Has enough information for particular cases. You simply look at usbconfig output:

           wkoszek@laptop:/compat/linux/opt/Xilinx/11.1/ISE/bin/lin# usbconfig 
           ugen0.1: <OHCI root HUB nVidia> at usbus0, cfg=0 md=HOST spd=FULL (12Mbps) pwr=ON
           ugen1.1: <EHCI root HUB nVidia> at usbus1, cfg=0 md=HOST spd=HIGH (480Mbps) pwr=ON
           ugen1.2: <USB2.0 Syntek> at usbus1, cfg=0 md=HOST spd=HIGH (480Mbps) pwr=ON
           ugen0.2: <Optical USB Mouse Logitech> at usbus0, cfg=0 md=HOST spd=LOW (1.5Mbps) pwr=ON
           ugen1.3: <product 0x000d vendor 0x03fd> at usbus1, cfg=0 md=HOST spd=HIGH (480Mbps) pwr=ON

As you see, the last line has something in common with following line from xusbdfwu.rules:

           BUS=="usb", ACTION=="add", SYSFS{idVendor}=="03fd", SYSFS{idProduct}=="000d", RUN+="/sbin/fxload -v -t fx2 -I /usr/share/xusb_emb.hex -D $TEMPNODE"

Finally, we craft a set of command line options:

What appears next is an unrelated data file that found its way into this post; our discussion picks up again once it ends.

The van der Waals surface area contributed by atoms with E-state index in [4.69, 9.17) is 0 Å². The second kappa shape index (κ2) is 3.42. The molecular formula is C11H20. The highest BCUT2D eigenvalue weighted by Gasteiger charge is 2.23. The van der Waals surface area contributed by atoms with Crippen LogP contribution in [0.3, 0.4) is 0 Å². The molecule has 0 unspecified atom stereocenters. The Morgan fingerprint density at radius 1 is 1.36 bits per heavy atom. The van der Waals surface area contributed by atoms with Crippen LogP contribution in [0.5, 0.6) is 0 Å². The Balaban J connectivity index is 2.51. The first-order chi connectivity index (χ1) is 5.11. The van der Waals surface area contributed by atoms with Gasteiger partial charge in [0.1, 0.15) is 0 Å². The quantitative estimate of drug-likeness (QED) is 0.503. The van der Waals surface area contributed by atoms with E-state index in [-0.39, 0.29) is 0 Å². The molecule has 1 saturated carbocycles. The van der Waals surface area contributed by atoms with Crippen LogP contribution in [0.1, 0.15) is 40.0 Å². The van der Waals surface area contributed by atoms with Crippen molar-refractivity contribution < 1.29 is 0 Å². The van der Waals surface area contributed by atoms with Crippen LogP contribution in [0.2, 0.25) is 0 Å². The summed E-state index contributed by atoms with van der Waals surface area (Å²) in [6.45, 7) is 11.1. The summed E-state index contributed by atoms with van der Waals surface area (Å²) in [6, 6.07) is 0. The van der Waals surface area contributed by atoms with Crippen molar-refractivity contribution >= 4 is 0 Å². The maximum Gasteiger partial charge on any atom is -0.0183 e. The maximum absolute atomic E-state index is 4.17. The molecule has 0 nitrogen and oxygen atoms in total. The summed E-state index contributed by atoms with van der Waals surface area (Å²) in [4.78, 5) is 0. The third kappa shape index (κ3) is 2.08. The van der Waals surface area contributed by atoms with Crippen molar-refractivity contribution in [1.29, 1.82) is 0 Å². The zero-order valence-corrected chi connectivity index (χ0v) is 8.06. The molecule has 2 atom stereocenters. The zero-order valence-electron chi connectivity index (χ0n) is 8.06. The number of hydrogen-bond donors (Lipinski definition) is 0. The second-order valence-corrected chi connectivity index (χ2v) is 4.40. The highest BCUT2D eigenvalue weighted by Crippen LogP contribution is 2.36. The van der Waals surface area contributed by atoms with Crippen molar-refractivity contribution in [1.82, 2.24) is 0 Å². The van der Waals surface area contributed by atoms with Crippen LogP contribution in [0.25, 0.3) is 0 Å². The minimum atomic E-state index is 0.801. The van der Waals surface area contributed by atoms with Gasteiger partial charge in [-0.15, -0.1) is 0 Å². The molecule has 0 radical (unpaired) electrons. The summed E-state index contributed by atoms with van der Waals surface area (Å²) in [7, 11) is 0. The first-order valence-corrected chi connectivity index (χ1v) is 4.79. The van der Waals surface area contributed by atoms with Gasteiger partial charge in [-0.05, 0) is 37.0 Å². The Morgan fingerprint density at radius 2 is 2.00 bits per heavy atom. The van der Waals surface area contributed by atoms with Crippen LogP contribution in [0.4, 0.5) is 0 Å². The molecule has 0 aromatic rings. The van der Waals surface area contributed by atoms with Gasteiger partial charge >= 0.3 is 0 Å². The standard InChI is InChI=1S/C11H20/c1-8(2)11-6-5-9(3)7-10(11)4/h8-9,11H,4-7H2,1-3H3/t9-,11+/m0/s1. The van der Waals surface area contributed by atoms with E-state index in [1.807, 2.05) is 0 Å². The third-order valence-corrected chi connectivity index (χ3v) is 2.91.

./fxload -v -t fx2 -I /compat/linux/opt/Xilinx/11.1/ISE/bin/lin/xusb_emb.hex -D vid=0x03fd,pid=0x000d

After successful programming, you should see that USB device detached and that different device should reappear as:

          ugen1.3: <XILINX XILINX> at usbus1, cfg=0 md=HOST spd=HIGH (480Mbps) pwr=ON        

If you want to check fxload out but you don't have Xilinx ISE installed yet, you have sample firmware for Spartan 3e Starter Kit here:

Green LED should blink first and get permanently turned on after that. If something else happens, mail me. LED is basically a sign of correct programming.

Programming from Impact (2010-02-x, WIP: skip for now, please)

Starting from 9.2i Alpha release, Xilinx ISE brings native userspace, libusb-based driver for their cables.

it has been proven to be possible to get it to work in FreeBSD 9-CURRENT. We simply compile our libusb on Linux and install it in the Linuxolator. It had to be modified to use our ioctl() commands, but conflict within command space exists. There's an ongoing work related with investigating, what's the best way to bring support for Linux USB in the FreeBSD